If you are looking for EIA UK, it's overhere.

Investigating illegal logging and deforestation, advocating for enforcement of laws and policies to protect forests, and supporting communities to manage and monitor their forest resources.

Globally important forests under threat

Home to the second largest portion of Amazon rainforest and the third largest expanse of tropical forests on the planet, after Brazil and the Democratic Republic of Congo, Peru’s rich forests make it one of the top ten biodiverse countries on the planet. More than 60% of Peruvian territory is covered by the Amazon rainforest, but deforestation occurs on up to 269,000 hectares every year.

Corruption and illegality in the forest sector, growing resource extraction in the Amazon, and the expansion of industrial commodity crops are destroying Peru’s forests and threatening the rights of Indigenous Peoples and local communities. Illegal logging continues to run rampant, and estimates suggest that 80% of all timber production in Peru is illegally harvested.

Opportunities to reform forest governance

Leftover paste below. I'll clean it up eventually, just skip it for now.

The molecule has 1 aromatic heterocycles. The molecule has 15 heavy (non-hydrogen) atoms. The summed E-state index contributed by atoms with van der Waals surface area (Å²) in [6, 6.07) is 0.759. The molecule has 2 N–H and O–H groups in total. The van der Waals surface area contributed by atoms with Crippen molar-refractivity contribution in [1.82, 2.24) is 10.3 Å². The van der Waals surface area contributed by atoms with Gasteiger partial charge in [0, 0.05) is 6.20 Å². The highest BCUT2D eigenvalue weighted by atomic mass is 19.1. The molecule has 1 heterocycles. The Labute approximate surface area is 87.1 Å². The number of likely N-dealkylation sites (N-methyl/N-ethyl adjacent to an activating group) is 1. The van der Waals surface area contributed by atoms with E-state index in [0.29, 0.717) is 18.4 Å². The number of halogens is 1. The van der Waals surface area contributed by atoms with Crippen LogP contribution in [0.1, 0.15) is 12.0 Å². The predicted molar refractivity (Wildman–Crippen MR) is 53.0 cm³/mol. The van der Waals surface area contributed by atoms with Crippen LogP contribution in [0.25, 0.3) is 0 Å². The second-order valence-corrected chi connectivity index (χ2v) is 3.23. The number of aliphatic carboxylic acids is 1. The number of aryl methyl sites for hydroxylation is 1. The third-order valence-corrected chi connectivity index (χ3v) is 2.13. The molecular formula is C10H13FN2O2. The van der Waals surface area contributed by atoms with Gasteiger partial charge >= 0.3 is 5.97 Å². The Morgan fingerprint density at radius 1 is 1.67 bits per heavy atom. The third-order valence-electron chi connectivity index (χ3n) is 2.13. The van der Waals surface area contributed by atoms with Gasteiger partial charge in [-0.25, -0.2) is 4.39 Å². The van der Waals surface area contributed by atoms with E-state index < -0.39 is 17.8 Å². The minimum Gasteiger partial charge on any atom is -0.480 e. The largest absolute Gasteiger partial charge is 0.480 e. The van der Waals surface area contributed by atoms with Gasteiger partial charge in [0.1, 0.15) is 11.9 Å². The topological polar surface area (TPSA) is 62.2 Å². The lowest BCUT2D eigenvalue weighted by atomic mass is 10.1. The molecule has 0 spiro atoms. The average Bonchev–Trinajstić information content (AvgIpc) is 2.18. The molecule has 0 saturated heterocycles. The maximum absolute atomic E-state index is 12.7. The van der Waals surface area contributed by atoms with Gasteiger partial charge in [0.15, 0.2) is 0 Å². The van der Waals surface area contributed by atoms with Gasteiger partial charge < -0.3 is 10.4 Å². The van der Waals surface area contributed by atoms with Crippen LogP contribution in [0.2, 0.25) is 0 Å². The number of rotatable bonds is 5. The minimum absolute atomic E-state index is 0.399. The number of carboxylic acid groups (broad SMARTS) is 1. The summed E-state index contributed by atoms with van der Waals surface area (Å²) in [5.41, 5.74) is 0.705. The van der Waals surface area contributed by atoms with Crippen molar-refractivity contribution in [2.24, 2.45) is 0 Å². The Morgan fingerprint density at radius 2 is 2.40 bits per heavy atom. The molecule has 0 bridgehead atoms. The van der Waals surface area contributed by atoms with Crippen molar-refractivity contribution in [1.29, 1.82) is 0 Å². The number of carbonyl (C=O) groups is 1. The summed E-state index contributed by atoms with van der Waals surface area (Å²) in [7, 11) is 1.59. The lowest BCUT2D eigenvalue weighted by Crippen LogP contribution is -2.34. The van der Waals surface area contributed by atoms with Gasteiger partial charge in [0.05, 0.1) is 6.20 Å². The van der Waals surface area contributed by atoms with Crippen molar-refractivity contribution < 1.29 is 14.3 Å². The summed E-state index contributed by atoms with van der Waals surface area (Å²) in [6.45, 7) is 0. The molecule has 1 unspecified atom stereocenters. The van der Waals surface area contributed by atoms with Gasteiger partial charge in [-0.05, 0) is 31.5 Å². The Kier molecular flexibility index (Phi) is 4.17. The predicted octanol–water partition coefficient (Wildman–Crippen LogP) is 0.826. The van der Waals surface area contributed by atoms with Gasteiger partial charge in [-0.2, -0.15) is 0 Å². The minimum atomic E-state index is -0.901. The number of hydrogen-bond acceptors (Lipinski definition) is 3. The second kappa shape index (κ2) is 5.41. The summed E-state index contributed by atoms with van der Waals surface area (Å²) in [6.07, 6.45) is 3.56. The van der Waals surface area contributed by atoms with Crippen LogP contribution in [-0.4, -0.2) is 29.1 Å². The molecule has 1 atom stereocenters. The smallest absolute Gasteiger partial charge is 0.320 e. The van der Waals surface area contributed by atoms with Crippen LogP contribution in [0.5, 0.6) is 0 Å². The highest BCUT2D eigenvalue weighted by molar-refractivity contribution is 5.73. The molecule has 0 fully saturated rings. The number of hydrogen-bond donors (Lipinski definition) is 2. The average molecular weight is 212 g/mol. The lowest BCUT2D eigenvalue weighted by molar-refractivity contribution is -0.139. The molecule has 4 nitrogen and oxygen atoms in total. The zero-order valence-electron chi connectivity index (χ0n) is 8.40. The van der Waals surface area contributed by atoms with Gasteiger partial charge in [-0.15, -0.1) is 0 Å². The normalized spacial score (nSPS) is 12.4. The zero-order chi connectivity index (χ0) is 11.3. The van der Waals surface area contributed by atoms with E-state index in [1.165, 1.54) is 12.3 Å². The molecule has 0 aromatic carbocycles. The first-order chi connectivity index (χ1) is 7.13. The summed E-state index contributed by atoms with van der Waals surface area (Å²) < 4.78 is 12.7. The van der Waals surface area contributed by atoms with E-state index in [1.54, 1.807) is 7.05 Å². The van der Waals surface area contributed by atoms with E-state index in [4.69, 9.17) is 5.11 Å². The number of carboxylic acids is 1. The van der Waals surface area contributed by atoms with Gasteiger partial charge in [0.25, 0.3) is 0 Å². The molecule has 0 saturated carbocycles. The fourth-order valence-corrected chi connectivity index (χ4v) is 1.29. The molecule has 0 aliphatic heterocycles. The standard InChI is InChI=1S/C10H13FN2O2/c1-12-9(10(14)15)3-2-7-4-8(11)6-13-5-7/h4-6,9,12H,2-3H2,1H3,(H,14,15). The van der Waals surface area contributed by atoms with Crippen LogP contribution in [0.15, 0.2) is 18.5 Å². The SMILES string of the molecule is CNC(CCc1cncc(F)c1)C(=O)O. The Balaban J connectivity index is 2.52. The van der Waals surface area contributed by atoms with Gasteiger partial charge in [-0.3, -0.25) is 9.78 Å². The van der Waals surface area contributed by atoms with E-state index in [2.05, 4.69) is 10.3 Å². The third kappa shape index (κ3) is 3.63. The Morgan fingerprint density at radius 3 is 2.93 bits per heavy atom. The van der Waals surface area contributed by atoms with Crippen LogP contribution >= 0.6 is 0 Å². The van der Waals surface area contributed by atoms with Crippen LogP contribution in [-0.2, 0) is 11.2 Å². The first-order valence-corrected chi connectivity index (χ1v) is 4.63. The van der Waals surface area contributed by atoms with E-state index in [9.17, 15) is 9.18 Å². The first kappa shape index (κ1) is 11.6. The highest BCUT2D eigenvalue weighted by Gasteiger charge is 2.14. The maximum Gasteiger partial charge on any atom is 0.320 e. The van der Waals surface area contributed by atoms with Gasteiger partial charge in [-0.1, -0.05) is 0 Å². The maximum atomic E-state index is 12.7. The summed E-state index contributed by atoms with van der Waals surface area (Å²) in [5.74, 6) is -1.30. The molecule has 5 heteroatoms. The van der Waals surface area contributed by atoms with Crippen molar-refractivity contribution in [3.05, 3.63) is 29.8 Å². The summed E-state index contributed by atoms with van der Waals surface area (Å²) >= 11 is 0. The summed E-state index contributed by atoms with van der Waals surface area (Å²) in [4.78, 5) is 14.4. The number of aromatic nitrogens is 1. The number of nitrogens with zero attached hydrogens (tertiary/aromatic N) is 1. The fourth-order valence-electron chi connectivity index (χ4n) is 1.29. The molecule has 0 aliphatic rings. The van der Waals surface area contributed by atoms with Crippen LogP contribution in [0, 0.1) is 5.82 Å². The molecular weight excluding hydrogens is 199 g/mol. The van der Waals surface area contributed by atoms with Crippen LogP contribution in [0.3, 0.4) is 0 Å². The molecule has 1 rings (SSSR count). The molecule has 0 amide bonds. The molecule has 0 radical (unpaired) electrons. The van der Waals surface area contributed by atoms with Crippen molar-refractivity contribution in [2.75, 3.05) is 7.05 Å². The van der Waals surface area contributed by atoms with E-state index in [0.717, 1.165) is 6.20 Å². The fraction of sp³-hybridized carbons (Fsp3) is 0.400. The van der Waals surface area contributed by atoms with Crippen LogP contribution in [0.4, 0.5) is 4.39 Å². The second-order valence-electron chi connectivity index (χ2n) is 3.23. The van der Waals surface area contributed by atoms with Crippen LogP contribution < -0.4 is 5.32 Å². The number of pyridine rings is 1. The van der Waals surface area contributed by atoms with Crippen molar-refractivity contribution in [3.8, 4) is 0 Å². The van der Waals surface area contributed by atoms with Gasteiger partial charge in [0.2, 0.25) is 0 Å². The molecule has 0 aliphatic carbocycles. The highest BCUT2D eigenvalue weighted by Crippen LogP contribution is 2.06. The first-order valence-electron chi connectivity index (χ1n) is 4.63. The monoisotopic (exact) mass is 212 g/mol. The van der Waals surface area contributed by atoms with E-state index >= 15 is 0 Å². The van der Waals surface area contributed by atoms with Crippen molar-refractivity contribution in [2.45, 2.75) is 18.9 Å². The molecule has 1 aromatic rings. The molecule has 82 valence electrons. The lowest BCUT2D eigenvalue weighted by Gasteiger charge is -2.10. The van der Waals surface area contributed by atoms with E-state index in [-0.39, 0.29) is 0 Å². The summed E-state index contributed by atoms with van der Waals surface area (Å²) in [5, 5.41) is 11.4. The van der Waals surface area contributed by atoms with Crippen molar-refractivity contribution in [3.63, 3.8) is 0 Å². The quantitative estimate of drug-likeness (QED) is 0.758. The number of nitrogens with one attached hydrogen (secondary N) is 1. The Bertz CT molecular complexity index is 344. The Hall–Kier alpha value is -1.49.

National and international events and agreements, such as the United States-Peru Trade Partnership Agreement and its Annex on Forest Sector Governance; new demand-side measures to promote legal trade in the U.S., Peru’s primary market for high-value timber; a multi-lateral agreement on forest governance between Peru, Germany and Norway; and Peru’s hosting of the UNFCCC annual climate change conference in 2014 have converged to open a window of opportunity for civil society, Indigenous communities and the government to work together to reform and implement key forest policies.

Nearly 1,200 Indigenous communities have land title over traditional territory in the Peruvian Amazon, however, Indigenous claims for an additional 20 million hectares of ancestral lands have yet to be resolved by the Peruvian government.

Exposing forest crimes and supporting civil society

EIA investigates illegality, corruption, and human rights abuses in Peru’s forest sector. In 2012, EIA released The Laundering Machine, which documented for the first time the systematic fraud and corruption that dominates the sectors. The report details how corrupt officials and concessionaires extract, transport and export timber to global markets by generating documents based on false forest inventories and annual operating plans. More recently, EIA’s 2015 report, Deforestation by Definition, documents the legal loopholes that national and international investors use to access and clear-cut forested land for oil palm cultivation in Peru, and the international financial mechanisms they use to support these projects.

EIA Partners in Peru

Digital Democracy

Digital Democracy is a U.S-based organization working with EIA in Peru to develop digital tools to support forest monitoring in the Peruvian Amazon. Digital Democracy supports marginalized communities to use technology, to defend their rights.

Associación Interétnica de Desarrollo de la Selva Peruana